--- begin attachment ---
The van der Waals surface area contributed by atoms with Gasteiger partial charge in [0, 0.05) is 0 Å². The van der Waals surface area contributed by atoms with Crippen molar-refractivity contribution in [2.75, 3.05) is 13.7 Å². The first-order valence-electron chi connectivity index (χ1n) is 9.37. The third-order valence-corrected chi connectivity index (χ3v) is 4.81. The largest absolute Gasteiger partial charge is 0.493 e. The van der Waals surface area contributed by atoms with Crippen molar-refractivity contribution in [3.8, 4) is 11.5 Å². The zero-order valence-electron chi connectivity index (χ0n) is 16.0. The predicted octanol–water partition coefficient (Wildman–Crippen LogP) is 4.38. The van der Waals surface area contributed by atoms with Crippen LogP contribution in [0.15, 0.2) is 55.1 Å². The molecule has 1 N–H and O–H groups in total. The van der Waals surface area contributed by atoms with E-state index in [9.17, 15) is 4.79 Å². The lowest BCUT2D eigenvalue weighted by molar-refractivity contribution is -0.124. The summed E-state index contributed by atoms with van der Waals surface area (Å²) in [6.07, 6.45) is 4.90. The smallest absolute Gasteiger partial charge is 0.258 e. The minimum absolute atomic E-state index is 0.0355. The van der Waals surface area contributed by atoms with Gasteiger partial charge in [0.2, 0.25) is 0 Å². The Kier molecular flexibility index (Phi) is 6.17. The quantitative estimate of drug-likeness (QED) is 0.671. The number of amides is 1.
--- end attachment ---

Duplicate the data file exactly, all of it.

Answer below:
The van der Waals surface area contributed by atoms with Gasteiger partial charge in [0, 0.05) is 0 Å². The van der Waals surface area contributed by atoms with Crippen molar-refractivity contribution in [2.75, 3.05) is 13.7 Å². The first-order valence-electron chi connectivity index (χ1n) is 9.37. The third-order valence-corrected chi connectivity index (χ3v) is 4.81. The largest absolute Gasteiger partial charge is 0.493 e. The van der Waals surface area contributed by atoms with Crippen molar-refractivity contribution in [3.8, 4) is 11.5 Å². The zero-order valence-electron chi connectivity index (χ0n) is 16.0. The predicted octanol–water partition coefficient (Wildman–Crippen LogP) is 4.38. The van der Waals surface area contributed by atoms with Crippen LogP contribution in [0.15, 0.2) is 55.1 Å². The molecule has 1 N–H and O–H groups in total. The van der Waals surface area contributed by atoms with E-state index in [9.17, 15) is 4.79 Å². The lowest BCUT2D eigenvalue weighted by molar-refractivity contribution is -0.124. The summed E-state index contributed by atoms with van der Waals surface area (Å²) in [6.07, 6.45) is 4.90. The smallest absolute Gasteiger partial charge is 0.258 e. The minimum absolute atomic E-state index is 0.0355. The van der Waals surface area contributed by atoms with Gasteiger partial charge in [0.2, 0.25) is 0 Å². The Kier molecular flexibility index (Phi) is 6.17. The quantitative estimate of drug-likeness (QED) is 0.671. The number of amides is 1.